One of the biggest, and probably my favorite improvement, is the inclusion of stereo speakers, which is provided and tuned by Samsung owned audio company, AKG. Like the HTC U11 Plus and iPhone X, the S9’s stereo speakers are located at the earpiece and the bottom right, they produce louder volume than both the U11 Plus and iPhone X, and with the help of Dolby Atmos, the soundstage gets brighter with an impressive output of low audio frequencies. The Galaxy S9 also maintains the 3.5mm headphone jack if you prefer the wired audio experience, and for those who prefer wireless audio, you’ll be glad to know that the S9 supports a variety of lossless Bluetooth codecs for Hi-Res audio, though only aptX is mentioned in the official specs, it also supports LDAC and Samsung HD.

Software and User Experience

Like the Galaxy S9’s hardware, the software is left largely unchanged from recent Samsung flagships, it ships with Android 8.0.0 with Samsung Experience 9.0 running atop. Bixby is still present as part of the experience and suffice to say, I’ve not find the need to use Google Assistant as Samsung’s voice assistant was able to pick up my Malaysian accent well enough to perform certain tasks. Even though Samsung hasn’t emphasized performance improvements or any AI features on the S9 like others, the Galaxy S9’s performance has improved significantly from the S8, all thanks to better memory optimization and the Exynos 9810 processor, there’s still minimal amount of lag across the user experience, but they aren’t as annoying as I find back on the S8.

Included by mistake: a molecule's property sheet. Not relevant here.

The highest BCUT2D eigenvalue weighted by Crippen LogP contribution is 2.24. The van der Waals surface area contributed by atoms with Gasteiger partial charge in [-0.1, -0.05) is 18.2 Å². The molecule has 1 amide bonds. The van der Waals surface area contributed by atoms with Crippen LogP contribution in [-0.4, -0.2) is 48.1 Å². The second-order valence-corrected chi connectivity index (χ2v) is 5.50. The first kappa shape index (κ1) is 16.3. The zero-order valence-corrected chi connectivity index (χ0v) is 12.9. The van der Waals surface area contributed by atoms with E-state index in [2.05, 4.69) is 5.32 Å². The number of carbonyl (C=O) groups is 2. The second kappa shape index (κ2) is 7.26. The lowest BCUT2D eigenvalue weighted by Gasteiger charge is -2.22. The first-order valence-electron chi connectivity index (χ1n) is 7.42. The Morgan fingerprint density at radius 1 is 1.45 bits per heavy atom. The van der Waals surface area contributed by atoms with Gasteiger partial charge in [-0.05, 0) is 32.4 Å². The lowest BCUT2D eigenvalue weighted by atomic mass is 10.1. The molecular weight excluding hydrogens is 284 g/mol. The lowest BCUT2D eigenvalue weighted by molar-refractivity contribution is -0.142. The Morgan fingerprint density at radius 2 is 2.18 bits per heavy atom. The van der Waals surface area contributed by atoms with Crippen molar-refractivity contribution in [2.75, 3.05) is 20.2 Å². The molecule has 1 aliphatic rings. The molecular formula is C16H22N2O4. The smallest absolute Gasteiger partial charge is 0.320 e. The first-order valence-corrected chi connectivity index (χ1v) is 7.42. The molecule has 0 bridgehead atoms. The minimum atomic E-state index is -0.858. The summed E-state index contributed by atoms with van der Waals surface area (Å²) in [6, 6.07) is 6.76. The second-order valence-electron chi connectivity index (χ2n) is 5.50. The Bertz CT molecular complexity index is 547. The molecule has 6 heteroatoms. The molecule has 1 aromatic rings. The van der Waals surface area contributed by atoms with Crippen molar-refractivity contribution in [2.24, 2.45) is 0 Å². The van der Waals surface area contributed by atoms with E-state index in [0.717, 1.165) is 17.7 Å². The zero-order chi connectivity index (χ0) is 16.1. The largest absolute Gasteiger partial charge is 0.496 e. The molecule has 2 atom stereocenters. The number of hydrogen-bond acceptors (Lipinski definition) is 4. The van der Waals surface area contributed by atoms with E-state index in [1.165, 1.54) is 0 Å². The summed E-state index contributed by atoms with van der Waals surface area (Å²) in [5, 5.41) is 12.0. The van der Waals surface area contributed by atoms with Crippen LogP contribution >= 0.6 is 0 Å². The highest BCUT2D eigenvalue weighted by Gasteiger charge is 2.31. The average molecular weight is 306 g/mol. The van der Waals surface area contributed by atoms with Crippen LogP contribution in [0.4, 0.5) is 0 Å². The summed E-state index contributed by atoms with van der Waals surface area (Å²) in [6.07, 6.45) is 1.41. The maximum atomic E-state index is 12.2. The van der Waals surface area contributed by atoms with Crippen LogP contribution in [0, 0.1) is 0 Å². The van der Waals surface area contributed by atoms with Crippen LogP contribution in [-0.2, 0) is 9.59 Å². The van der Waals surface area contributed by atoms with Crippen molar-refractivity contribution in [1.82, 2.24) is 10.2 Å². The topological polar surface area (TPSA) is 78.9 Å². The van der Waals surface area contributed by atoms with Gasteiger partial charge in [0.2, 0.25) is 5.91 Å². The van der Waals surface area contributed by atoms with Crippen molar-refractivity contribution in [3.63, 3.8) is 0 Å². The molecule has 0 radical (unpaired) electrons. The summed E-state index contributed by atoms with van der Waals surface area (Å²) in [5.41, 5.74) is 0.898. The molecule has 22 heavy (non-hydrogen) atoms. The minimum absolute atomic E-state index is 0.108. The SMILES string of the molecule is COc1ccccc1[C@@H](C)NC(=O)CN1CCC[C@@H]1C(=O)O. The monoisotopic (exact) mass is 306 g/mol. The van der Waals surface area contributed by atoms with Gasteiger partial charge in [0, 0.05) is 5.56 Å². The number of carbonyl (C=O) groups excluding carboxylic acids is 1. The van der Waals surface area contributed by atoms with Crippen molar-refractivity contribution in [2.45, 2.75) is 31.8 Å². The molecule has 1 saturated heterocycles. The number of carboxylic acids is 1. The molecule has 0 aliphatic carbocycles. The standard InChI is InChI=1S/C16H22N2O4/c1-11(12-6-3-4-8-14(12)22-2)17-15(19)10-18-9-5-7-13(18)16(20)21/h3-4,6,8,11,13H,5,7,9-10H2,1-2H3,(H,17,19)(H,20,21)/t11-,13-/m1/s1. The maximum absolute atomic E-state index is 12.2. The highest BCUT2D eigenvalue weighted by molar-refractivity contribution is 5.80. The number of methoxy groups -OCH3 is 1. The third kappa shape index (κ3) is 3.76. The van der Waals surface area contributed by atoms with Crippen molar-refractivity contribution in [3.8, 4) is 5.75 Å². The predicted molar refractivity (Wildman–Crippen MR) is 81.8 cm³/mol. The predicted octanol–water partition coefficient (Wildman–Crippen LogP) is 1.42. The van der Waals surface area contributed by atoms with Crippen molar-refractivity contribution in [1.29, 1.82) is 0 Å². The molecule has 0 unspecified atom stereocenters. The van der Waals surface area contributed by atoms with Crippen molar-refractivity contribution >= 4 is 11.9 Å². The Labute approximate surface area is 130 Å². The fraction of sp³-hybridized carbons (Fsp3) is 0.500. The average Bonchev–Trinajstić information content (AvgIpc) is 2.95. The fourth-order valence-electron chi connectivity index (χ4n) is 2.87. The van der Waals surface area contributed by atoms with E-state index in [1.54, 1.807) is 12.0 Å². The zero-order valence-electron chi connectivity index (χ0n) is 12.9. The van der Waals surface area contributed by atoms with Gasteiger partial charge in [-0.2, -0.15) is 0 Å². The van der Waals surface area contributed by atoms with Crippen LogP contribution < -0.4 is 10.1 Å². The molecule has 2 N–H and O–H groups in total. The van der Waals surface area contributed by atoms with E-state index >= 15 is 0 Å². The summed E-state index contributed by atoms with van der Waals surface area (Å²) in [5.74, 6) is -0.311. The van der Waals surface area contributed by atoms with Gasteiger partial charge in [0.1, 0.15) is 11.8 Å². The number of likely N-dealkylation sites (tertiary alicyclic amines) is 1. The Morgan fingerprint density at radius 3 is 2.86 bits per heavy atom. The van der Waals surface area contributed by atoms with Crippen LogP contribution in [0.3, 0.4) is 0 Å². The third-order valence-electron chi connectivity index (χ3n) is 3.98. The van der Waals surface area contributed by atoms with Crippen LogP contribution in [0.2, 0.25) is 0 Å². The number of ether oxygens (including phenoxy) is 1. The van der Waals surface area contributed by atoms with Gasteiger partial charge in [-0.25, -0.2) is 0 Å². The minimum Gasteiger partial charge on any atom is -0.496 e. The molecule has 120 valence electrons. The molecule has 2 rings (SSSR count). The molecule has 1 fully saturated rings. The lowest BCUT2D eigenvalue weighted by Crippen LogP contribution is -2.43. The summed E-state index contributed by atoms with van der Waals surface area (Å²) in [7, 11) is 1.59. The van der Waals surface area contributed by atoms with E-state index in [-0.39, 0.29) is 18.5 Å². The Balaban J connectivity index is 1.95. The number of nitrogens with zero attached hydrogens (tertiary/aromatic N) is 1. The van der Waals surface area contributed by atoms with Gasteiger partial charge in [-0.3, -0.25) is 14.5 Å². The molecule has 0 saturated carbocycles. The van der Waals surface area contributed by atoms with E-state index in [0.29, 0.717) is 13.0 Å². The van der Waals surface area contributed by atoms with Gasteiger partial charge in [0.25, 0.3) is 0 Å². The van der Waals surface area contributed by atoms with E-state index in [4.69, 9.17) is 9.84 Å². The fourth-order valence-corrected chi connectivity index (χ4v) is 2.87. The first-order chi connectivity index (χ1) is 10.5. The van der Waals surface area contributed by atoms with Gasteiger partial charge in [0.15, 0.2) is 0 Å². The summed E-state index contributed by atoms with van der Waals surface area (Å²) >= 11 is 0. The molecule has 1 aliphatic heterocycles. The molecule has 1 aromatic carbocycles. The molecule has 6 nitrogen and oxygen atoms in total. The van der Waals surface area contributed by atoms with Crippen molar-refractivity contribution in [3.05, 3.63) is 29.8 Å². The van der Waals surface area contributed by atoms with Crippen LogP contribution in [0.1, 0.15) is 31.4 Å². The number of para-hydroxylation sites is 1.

Samsung has introduced Intelligent Scan as an improvement to facial unlock, should you prefer not to unlock the phone using fingerprint. This is a very smart alternative to Apple’s Face ID solution, where the company is able to save costs on sensors by utilizing both the front camera and Iris scanner to detect your presence, which addresses the issue of unlocking the phone with your face in dark rooms or cinemas. Unfortunately, though Intelligent Scan works well in dimly lit rooms, it struggles to detect my irises in a cinema hall, where it took almost 2 seconds to realize that I was looking dead straight onto the iris scanner, it still isn’t as sophisticated as iPhone X’s Face ID system, but thankfully the S9 has a great fingerprint scanner to save the feature from criticism.

Close enough, it looks scary!